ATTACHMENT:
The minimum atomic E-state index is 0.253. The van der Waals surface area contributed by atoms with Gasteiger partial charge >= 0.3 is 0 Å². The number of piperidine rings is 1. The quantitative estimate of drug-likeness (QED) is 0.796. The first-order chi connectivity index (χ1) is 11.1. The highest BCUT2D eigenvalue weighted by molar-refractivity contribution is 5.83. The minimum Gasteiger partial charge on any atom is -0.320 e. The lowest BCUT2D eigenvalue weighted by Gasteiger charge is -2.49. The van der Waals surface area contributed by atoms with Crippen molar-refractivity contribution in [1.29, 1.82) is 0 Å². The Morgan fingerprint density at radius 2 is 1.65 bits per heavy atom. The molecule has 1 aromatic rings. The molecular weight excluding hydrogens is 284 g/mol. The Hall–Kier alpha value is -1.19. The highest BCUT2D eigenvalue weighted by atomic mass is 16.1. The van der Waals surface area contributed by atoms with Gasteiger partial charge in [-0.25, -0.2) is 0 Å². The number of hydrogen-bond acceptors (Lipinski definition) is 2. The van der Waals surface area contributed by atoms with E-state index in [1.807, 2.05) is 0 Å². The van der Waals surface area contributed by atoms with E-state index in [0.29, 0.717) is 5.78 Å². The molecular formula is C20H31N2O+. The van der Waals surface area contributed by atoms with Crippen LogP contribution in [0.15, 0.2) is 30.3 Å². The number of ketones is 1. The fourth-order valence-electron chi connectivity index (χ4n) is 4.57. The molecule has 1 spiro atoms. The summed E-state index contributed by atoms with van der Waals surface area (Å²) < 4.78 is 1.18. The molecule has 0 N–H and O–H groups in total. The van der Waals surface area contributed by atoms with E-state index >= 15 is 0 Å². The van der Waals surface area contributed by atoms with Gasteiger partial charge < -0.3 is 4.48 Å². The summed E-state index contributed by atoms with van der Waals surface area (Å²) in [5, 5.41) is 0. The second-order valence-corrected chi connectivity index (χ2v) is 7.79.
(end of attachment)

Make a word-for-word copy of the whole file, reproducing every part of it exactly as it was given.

The minimum atomic E-state index is 0.253. The van der Waals surface area contributed by atoms with Gasteiger partial charge >= 0.3 is 0 Å². The number of piperidine rings is 1. The quantitative estimate of drug-likeness (QED) is 0.796. The first-order chi connectivity index (χ1) is 11.1. The highest BCUT2D eigenvalue weighted by molar-refractivity contribution is 5.83. The minimum Gasteiger partial charge on any atom is -0.320 e. The lowest BCUT2D eigenvalue weighted by Gasteiger charge is -2.49. The van der Waals surface area contributed by atoms with Crippen molar-refractivity contribution in [1.29, 1.82) is 0 Å². The Morgan fingerprint density at radius 2 is 1.65 bits per heavy atom. The molecule has 1 aromatic rings. The molecular weight excluding hydrogens is 284 g/mol. The Hall–Kier alpha value is -1.19. The highest BCUT2D eigenvalue weighted by atomic mass is 16.1. The van der Waals surface area contributed by atoms with Gasteiger partial charge in [-0.25, -0.2) is 0 Å². The number of hydrogen-bond acceptors (Lipinski definition) is 2. The van der Waals surface area contributed by atoms with E-state index in [1.807, 2.05) is 0 Å². The van der Waals surface area contributed by atoms with E-state index in [0.29, 0.717) is 5.78 Å². The molecular formula is C20H31N2O+. The van der Waals surface area contributed by atoms with Crippen LogP contribution in [0.15, 0.2) is 30.3 Å². The number of ketones is 1. The fourth-order valence-electron chi connectivity index (χ4n) is 4.57. The molecule has 1 spiro atoms. The summed E-state index contributed by atoms with van der Waals surface area (Å²) < 4.78 is 1.18. The molecule has 0 N–H and O–H groups in total. The van der Waals surface area contributed by atoms with E-state index >= 15 is 0 Å². The van der Waals surface area contributed by atoms with Gasteiger partial charge < -0.3 is 4.48 Å². The summed E-state index contributed by atoms with van der Waals surface area (Å²) in [5, 5.41) is 0. The second-order valence-corrected chi connectivity index (χ2v) is 7.79.